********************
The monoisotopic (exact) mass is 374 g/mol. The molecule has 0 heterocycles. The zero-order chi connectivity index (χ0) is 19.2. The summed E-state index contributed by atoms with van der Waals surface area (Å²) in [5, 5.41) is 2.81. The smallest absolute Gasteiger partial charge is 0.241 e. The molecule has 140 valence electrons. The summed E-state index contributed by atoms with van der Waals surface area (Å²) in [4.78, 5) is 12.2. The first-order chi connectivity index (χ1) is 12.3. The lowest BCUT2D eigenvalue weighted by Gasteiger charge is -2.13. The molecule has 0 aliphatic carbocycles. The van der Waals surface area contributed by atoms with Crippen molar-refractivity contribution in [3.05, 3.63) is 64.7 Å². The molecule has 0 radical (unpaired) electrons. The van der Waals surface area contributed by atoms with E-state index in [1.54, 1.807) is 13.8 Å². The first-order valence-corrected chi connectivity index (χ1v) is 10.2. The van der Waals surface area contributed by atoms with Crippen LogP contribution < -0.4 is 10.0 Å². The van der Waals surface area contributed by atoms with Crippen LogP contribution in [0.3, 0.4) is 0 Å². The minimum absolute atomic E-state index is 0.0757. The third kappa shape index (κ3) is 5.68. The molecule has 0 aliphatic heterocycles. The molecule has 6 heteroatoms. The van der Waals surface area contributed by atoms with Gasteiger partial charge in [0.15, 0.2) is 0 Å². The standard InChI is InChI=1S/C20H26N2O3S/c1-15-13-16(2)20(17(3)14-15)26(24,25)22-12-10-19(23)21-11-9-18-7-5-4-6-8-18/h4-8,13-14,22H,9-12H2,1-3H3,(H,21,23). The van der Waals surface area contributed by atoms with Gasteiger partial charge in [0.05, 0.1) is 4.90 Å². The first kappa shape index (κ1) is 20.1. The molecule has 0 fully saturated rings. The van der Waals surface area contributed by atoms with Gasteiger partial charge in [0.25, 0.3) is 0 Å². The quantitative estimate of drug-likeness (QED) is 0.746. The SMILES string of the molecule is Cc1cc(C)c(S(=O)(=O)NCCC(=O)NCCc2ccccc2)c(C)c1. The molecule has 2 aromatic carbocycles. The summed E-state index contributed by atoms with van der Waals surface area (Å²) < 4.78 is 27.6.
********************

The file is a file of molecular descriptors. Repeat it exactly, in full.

The monoisotopic (exact) mass is 374 g/mol. The molecule has 0 heterocycles. The zero-order chi connectivity index (χ0) is 19.2. The summed E-state index contributed by atoms with van der Waals surface area (Å²) in [5, 5.41) is 2.81. The smallest absolute Gasteiger partial charge is 0.241 e. The molecule has 140 valence electrons. The summed E-state index contributed by atoms with van der Waals surface area (Å²) in [4.78, 5) is 12.2. The first-order chi connectivity index (χ1) is 12.3. The lowest BCUT2D eigenvalue weighted by Gasteiger charge is -2.13. The molecule has 0 aliphatic carbocycles. The van der Waals surface area contributed by atoms with Crippen molar-refractivity contribution in [3.05, 3.63) is 64.7 Å². The molecule has 0 radical (unpaired) electrons. The van der Waals surface area contributed by atoms with E-state index in [1.54, 1.807) is 13.8 Å². The first-order valence-corrected chi connectivity index (χ1v) is 10.2. The van der Waals surface area contributed by atoms with Crippen LogP contribution < -0.4 is 10.0 Å². The van der Waals surface area contributed by atoms with Crippen LogP contribution in [0.3, 0.4) is 0 Å². The minimum absolute atomic E-state index is 0.0757. The third kappa shape index (κ3) is 5.68. The molecule has 0 aliphatic heterocycles. The molecule has 6 heteroatoms. The van der Waals surface area contributed by atoms with Gasteiger partial charge in [0.15, 0.2) is 0 Å². The standard InChI is InChI=1S/C20H26N2O3S/c1-15-13-16(2)20(17(3)14-15)26(24,25)22-12-10-19(23)21-11-9-18-7-5-4-6-8-18/h4-8,13-14,22H,9-12H2,1-3H3,(H,21,23). The van der Waals surface area contributed by atoms with Gasteiger partial charge in [0.05, 0.1) is 4.90 Å². The first kappa shape index (κ1) is 20.1. The molecule has 0 fully saturated rings. The van der Waals surface area contributed by atoms with Gasteiger partial charge in [0.25, 0.3) is 0 Å². The quantitative estimate of drug-likeness (QED) is 0.746. The SMILES string of the molecule is Cc1cc(C)c(S(=O)(=O)NCCC(=O)NCCc2ccccc2)c(C)c1. The molecule has 2 aromatic carbocycles. The summed E-state index contributed by atoms with van der Waals surface area (Å²) < 4.78 is 27.6.